The development of law can be traced with the emergence of states and its
contents depended on the material conditions existing in the society.
According to the Marxist approach, law was a result of class struggle between
people owning the means of production (the ruling class) and the group with no
means of production (the ruled class).
The characteristic of law is different from one society to another depending on
the stage of development, the conjuncture of class struggle and the historical
and cultural factors pertaining to legal consciousness as a whole.
This correlates with the positive approach to law as a command of the sovereign
(government) enforced by sanctions.Likewise, the preachers of natural rights,
such as Thomas Hobbes, John Locke, Hugo Grotius and Montesquieu, argue that law
is a social contract between the rulers and the ruled on how they want to be
However, the Marxist approach explains the origin of labour law in the society.
Labour law is founded on what is known as wage labour; that is, labour offered
in exchange for money.
There are three conditions for development of fully fledged wage labour,
- There must be a considerable development of a commodity economy as
opposed to a natural economy.This means that, there should be enough
commodity production in a given community for exchange.
- There must be labour power capable of being exchanged for money or
capital.This requires having energetic people skilled, semi skilled and
unskilled that can provide labour in the establishments (industries).
- There must be free labour, i.e. labour power (as a commodity) must be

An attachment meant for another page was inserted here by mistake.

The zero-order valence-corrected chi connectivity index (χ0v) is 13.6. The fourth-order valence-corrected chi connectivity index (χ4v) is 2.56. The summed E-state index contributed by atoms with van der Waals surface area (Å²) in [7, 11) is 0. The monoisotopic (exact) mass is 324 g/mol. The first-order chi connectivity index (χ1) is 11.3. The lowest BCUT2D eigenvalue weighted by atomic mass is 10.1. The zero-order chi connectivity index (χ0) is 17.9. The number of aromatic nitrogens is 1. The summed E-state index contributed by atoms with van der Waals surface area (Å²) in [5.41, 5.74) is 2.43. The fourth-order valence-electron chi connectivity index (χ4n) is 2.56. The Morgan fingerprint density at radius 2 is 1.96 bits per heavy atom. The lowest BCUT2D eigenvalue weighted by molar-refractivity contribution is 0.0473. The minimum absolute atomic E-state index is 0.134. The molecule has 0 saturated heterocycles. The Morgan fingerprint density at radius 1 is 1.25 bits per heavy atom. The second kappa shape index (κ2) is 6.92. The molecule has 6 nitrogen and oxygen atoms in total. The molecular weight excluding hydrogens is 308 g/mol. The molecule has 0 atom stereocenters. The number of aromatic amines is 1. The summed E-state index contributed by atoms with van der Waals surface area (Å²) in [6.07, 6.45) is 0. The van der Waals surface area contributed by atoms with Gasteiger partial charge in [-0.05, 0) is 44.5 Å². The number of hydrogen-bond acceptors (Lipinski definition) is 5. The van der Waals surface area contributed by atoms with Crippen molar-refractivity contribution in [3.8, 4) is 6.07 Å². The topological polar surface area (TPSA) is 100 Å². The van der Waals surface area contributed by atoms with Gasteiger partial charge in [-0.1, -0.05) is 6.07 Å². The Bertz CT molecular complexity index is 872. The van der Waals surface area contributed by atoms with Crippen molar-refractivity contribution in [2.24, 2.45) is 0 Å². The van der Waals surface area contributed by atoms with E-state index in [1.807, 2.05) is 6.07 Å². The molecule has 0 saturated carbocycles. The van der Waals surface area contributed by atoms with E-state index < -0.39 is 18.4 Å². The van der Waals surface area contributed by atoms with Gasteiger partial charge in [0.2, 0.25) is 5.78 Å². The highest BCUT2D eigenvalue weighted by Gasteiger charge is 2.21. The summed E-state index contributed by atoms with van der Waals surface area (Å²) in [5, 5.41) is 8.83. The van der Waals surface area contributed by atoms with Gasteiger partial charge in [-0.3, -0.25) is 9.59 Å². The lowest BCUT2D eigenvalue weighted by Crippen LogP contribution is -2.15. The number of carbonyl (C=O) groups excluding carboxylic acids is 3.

free in order to be sold or exchanged in the market: free labour presupposes
that the producer is separated from his own means of production, basically
land, and the workers rely solely on labour power.
Looking at the above elements, it can be stated that wage labour was non-
existent in the traditional and classless societies.
This is to say that during primitive communalism there was no commodity
production. People only produced food for consumption.
There was no developed group of workers since all members of the society were
equal (equality of all members) and they shared resources including labour power
equally among the members taking into account age and gender differentiation.
Likewise, none of the societies appeared to have reached at the stage of using
‘universal equivalent’ in their exchange, rather the system of exchange was
based on barter trade; and there was no group of middlemen or professional
The transformation from classless societies to class societies had the impact on
labour relations. This meant that there was social stratification in the
society: slave masters vs slaves, and land owners (feudal lords) against serfs.
This to say the impact of classes in the society leads to the existence of the
laws we hacve today concern labour and employment relation.
Written By Pilly J.